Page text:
When I initially composed the work, The Bartered Bride did not have the same immediate success that The Brandenburgers had enjoyed. After two significant revisions with an expansion of the work into a full opera and a new premier in 1870, it quickly gained popularity. It also made an enormous contribution to Czech music and its growing popularity. In your time, The Bartered Bride is my most well known musical composition.

Critics said, “Smetana’s debt to his own national music was of the best kind, unconscious. He did not, indeed, ‘borrow’, he carried on an age-long tradition, not of set purpose, but because he could no more avoid speaking his own musical language than he could help breathing his native air.”

Image: Poster for, “The Bartered Bride,” Smetana’s opera



Smetana Enjoys a Financially Successful Time as a Conductor

1866 was a fruitful year. After completing two different operas successfully, the Provisional Theatre installed me as their conductor. However, the job did not come without its downsides. 

Becoming conductor meant I quickly made enemies, unintentionally, with the Prague School director for Singing and even within the theatre itself. A petition began making the rounds where people were calling for my dismissal, and Frantisek Pivoda slated my refusal to use his students in our productions.

The Provisional Theatre promptly dismissed me, although they later reinstated me in 1873, and I received better pay and held more significant power. But the price I paid for all of the relentless attacks caused a decline in health. “Czech opera sickens to death at least once annually,” a critic once said. 

Image: Painting of Smetana playing piano while friends watch on


Smetana Loses His Hearing While Composing his Opera Libuse

In 1872, I began work on Libuse, a three-act festival opera based on Josef Wenzig’s libretto. I channeled all my energy into finishing it in time for the National Theatre’s opening in 1881.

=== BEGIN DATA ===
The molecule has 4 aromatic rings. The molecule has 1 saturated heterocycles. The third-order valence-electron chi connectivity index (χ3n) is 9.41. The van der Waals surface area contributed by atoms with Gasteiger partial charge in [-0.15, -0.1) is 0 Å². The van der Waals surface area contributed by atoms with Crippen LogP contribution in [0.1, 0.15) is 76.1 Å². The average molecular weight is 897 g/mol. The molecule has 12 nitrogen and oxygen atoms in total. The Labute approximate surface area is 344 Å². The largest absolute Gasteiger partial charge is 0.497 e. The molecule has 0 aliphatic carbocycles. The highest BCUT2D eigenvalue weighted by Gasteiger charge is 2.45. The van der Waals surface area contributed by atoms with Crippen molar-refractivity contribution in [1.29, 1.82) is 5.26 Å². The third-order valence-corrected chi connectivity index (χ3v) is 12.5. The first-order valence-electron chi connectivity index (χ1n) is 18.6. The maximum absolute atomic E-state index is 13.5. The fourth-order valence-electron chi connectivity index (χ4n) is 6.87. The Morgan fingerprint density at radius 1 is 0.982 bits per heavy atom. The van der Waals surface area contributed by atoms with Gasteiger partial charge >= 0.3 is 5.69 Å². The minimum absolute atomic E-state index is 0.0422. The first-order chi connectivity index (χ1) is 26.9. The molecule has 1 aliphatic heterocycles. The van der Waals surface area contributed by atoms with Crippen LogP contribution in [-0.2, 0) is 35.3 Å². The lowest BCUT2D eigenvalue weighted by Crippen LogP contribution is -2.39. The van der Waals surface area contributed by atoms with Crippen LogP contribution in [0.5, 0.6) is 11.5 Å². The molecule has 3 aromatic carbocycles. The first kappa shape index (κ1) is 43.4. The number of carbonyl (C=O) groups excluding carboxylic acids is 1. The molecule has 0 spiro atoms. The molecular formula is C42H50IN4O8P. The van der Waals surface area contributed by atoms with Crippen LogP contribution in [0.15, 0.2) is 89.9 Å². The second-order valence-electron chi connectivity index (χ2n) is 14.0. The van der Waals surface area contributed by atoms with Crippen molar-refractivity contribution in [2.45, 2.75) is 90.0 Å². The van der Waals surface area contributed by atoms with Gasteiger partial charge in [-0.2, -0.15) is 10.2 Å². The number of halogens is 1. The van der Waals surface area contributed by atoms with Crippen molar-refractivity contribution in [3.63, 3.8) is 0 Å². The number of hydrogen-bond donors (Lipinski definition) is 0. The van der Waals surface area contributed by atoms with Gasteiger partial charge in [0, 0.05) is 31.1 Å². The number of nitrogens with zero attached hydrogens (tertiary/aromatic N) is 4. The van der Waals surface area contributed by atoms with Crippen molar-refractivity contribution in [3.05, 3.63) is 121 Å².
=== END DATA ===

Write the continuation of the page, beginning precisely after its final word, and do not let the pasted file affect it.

But my work did not distract me enough from attacks by my critics. The stress from those attacks contributed to becoming “…ill as a result of nervous strain caused by certain people recently.” In the summer of 1874, at fifty years old, I became quite unwell with a rash and sore throat. 

The subsequent block to my ears did not relent after the sickness had passed. “The ear is quite healthy externally. But the inner apparatus — the admirable keyboard of our inner organ — is damaged, out of tune. The hammers have got stuck, and no tuner so far has succeeded in repairing the damage.”

Image: Photo of Prague’s National Theatre


Bedrich Smetana’s Depression, Worsening Health & Crumbling Marriage While Composing My Fatherland

I had no choice but to retire from the theatre. My ex-mistress and old friends raised money to send me abroad to receive the top medical help, but nothing worked. Depression fell like a curtain over me. At the time, I said, “If my disease is incurable, then I should prefer to be liberated from this life.”

My marriage crumbled as a consequence, but neither of us filed for divorce. We could not stand to be around each other anymore. “I cannot live under the same roof as a person who hates and persecutes me.”

Finally, in June 1876, I retired to my eldest daughter’s home to quietly compose and live in peace. There, I completed the last four movements of My Fatherland and attended the premiere of Libuse on June 11, 1881, to a very successful reception.

After that, my health deteriorated drastically. Within two years, I became utterly incoherent, and my mental health took a turn for the worse. I was increasingly violent and unable to speak; my family could no longer care for me, so I was sent to an asylum in April 1884 to receive professional care.


Bedrich Smetana’s Death & Musical Legacy

Unfortunately, I passed on May 12, 1884, and years later, it came to light that I died of syphilis, which had also caused dementia. The funeral was a procession through the streets of Prague, one last walk through my city. That night, the National Theatre performed The Bartered Bride in my honor. 

My legacy includes eight operas and symphonic poems that inspire people, such as Ma Vlast. I composed chamber music, including compositions for piano, songs, the string quartet piece, From My Life, and string and string trio pieces. 

I became known as the father of Czech music. My contribution to music-making contributed significantly to a national musical identity for Czechoslovakia. History has shown that I was the first composer to achieve international recognition by composing nationalistic music.

Image: Photograph of Smetana in older age

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Richard J. Chandler, BA, MA Bachelor of Arts-Music & Master of Arts-Psychology